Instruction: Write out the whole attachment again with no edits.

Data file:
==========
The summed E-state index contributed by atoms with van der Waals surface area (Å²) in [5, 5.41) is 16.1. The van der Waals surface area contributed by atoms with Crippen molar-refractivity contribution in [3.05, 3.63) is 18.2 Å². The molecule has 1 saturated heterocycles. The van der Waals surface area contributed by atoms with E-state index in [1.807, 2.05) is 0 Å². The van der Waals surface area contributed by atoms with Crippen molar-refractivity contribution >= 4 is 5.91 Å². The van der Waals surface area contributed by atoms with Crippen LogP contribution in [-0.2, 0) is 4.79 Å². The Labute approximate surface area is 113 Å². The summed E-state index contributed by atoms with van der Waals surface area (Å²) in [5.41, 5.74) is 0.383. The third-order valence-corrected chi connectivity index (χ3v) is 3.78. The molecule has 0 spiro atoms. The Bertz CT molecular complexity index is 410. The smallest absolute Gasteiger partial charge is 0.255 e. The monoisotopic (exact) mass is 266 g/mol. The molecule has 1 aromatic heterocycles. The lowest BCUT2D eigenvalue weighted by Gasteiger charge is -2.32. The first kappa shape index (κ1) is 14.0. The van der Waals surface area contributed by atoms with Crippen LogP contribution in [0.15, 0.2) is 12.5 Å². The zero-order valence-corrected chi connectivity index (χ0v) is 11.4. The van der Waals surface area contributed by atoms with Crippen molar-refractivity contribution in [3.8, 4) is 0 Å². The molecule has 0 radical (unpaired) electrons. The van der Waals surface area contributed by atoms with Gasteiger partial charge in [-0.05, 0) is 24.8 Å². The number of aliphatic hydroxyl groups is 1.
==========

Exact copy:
The summed E-state index contributed by atoms with van der Waals surface area (Å²) in [5, 5.41) is 16.1. The van der Waals surface area contributed by atoms with Crippen molar-refractivity contribution in [3.05, 3.63) is 18.2 Å². The molecule has 1 saturated heterocycles. The van der Waals surface area contributed by atoms with E-state index in [1.807, 2.05) is 0 Å². The van der Waals surface area contributed by atoms with Crippen molar-refractivity contribution >= 4 is 5.91 Å². The van der Waals surface area contributed by atoms with Crippen LogP contribution in [-0.2, 0) is 4.79 Å². The Labute approximate surface area is 113 Å². The summed E-state index contributed by atoms with van der Waals surface area (Å²) in [5.41, 5.74) is 0.383. The third-order valence-corrected chi connectivity index (χ3v) is 3.78. The molecule has 0 spiro atoms. The Bertz CT molecular complexity index is 410. The smallest absolute Gasteiger partial charge is 0.255 e. The monoisotopic (exact) mass is 266 g/mol. The molecule has 1 aromatic heterocycles. The lowest BCUT2D eigenvalue weighted by Gasteiger charge is -2.32. The first kappa shape index (κ1) is 14.0. The van der Waals surface area contributed by atoms with Crippen LogP contribution in [0.15, 0.2) is 12.5 Å². The zero-order valence-corrected chi connectivity index (χ0v) is 11.4. The van der Waals surface area contributed by atoms with Crippen molar-refractivity contribution in [3.8, 4) is 0 Å². The molecule has 0 radical (unpaired) electrons. The van der Waals surface area contributed by atoms with Gasteiger partial charge in [-0.05, 0) is 24.8 Å². The number of aliphatic hydroxyl groups is 1.